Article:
DOJ: No Senate Confirmation, No Problem for Whitaker

Memo citing past precedent notes he's 'unquestionably' authorized to lead
By Arden Dier,  Newser Staff
Posted Nov 14, 2018 12:24 PM CST
DOJ Memo Backs Controversial Whitaker Appointment
Acting Attorney General Matthew Whitaker, center, speaks at the US Attorney's Office for the Southern District of Iowa on Wednesday.   (AP Photo/Charlie Neibergall)

Matthew Whitaker is "unquestionably" authorized to lead the Justice Department despite his lack of Senate confirmation. That's the opinion of Steven Engel, assistant attorney general for the department's Office of Legal Counsel, who's penned a 20-page memo in support of Whitaker's appointment as acting attorney general after Jeff Sessions was fired, Bloomberg reports. Maryland legally challenged Whitaker's appointment Tuesday, arguing that Deputy Attorney General Rod Rosenstein should have been named acting AG. "It is no doubt true that Presidents often choose acting principal officers from among Senate-confirmed officers, but the Constitution does not mandate that choice," the legal opinion reads, adding that Whitaker's appointment is consistent "with centuries of historical practice and precedents."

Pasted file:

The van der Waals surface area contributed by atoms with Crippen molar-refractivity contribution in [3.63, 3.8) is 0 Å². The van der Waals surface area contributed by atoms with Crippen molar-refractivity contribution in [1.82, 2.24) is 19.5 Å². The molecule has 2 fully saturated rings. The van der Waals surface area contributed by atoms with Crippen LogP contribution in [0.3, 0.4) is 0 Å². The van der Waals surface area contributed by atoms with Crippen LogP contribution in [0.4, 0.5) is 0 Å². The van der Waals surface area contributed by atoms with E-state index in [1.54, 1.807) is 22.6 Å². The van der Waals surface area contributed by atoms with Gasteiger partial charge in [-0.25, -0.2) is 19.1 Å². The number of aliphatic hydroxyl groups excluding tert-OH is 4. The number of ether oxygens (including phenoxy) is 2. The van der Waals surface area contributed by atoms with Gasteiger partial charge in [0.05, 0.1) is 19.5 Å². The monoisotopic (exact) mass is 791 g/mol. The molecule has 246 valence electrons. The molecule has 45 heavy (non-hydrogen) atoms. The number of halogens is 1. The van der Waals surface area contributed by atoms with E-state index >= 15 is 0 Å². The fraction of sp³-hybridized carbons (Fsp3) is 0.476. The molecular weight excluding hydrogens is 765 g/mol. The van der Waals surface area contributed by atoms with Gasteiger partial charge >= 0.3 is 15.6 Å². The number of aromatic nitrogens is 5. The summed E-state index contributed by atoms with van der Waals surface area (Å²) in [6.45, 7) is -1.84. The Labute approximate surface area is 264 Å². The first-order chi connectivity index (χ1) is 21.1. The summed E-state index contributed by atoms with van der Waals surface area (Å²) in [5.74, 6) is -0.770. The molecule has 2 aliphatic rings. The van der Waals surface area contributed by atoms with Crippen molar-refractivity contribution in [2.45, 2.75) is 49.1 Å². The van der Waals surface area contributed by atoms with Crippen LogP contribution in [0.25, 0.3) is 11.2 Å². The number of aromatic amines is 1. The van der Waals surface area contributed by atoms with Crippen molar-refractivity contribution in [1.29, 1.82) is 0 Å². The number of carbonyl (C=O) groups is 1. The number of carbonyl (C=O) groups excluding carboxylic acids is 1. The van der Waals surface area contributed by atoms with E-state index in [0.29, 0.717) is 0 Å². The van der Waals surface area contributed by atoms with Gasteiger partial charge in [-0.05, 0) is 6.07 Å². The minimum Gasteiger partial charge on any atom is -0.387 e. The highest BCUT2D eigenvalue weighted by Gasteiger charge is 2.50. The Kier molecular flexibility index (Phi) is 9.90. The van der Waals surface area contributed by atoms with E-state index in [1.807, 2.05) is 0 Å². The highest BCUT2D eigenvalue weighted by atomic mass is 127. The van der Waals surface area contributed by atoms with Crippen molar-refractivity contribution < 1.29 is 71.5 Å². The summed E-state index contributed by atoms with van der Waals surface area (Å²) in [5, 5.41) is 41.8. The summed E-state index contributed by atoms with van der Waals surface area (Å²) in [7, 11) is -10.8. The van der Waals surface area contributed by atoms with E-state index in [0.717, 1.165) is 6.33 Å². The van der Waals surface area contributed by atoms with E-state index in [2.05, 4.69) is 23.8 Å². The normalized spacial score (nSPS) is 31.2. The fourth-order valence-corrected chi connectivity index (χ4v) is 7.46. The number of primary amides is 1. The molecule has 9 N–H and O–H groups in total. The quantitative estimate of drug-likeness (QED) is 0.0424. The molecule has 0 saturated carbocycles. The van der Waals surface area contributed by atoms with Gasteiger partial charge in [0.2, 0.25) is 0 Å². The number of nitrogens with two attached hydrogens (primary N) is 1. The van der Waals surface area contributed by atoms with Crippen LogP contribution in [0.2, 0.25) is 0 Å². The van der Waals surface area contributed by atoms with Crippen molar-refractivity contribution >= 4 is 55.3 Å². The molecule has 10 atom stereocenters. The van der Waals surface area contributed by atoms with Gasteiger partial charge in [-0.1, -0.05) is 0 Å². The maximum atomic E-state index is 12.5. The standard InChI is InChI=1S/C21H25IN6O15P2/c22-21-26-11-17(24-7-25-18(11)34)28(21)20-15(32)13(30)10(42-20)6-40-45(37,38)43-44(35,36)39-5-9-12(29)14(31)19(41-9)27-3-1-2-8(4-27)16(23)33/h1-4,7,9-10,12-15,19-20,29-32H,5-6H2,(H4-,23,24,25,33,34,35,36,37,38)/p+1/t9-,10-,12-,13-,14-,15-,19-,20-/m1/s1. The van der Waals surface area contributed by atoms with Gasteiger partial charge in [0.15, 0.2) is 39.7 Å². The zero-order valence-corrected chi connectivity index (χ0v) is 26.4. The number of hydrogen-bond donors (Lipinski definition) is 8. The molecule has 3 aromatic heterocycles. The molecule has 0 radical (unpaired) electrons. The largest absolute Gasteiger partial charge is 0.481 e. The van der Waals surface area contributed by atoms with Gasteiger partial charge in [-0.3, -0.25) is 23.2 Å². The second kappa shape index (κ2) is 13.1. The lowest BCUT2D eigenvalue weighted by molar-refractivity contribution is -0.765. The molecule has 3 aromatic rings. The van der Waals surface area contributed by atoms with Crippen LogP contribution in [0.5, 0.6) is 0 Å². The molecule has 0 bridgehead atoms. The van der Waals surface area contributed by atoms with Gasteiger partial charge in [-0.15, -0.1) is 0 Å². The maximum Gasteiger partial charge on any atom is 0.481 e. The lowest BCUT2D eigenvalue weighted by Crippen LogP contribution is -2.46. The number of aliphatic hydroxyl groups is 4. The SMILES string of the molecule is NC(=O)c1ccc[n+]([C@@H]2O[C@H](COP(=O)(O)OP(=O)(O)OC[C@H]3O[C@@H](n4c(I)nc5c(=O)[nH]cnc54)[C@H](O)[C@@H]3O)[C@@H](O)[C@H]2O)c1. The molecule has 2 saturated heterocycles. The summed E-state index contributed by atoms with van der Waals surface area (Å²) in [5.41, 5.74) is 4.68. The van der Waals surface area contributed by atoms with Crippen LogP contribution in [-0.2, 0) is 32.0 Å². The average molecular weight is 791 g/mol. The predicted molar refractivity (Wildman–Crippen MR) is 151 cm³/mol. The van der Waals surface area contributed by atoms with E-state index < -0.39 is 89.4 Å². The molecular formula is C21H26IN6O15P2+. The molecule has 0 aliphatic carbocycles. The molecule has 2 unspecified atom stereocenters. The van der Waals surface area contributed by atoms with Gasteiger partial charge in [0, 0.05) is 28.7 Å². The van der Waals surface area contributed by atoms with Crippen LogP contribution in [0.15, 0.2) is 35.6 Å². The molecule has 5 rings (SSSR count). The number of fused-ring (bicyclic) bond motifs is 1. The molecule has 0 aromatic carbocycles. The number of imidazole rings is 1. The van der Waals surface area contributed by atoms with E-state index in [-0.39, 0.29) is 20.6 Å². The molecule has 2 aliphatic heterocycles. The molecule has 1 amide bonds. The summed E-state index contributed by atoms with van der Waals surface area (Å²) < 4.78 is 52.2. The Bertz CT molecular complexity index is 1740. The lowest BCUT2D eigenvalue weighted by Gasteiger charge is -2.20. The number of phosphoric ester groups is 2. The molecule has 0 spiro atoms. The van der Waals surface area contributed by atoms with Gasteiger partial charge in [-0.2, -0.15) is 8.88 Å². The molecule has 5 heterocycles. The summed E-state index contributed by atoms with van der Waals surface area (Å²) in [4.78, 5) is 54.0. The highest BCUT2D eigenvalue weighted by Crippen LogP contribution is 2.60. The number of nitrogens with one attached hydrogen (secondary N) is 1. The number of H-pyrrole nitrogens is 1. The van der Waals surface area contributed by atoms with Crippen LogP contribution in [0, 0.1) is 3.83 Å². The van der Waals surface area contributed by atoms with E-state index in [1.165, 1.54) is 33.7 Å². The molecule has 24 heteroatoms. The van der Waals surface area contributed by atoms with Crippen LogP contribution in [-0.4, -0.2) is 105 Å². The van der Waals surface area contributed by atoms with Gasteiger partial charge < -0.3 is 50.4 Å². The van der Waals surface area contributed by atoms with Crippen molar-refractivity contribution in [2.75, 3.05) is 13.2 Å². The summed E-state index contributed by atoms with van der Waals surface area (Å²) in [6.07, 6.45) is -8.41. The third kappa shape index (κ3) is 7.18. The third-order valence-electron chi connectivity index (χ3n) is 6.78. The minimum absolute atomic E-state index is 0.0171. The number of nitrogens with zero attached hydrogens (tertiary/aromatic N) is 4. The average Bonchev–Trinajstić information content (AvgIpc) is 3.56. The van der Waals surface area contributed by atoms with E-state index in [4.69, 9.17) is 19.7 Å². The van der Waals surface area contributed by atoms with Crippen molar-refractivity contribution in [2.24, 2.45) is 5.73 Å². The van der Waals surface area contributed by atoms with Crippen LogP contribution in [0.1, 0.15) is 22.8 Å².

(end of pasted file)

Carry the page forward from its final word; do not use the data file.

The memo specifically refers to the 1866 case of an assistant attorney general promoted to acting attorney general without Senate confirmation, reports USA Today. It claims the appointment is also in keeping with the Vacancies Reform Act, which allows the appointment of a senior staffer to an acting post if they have served within the department for a minimum of 90 days. Whitaker, who acted as Sessions' chief of staff, "had been serving in the Department of Justice at a sufficiently senior pay level for over a year," the memo notes. Per CNN, the White House requested advice on whether President Trump could appoint such an individual to the position before Sessions' ousting last week, though it's unclear if Whitaker was specifically named. (Whitaker also allegedly holds controversial views on Jews, atheists, and gay people, and he's criticized the Mueller probe.)

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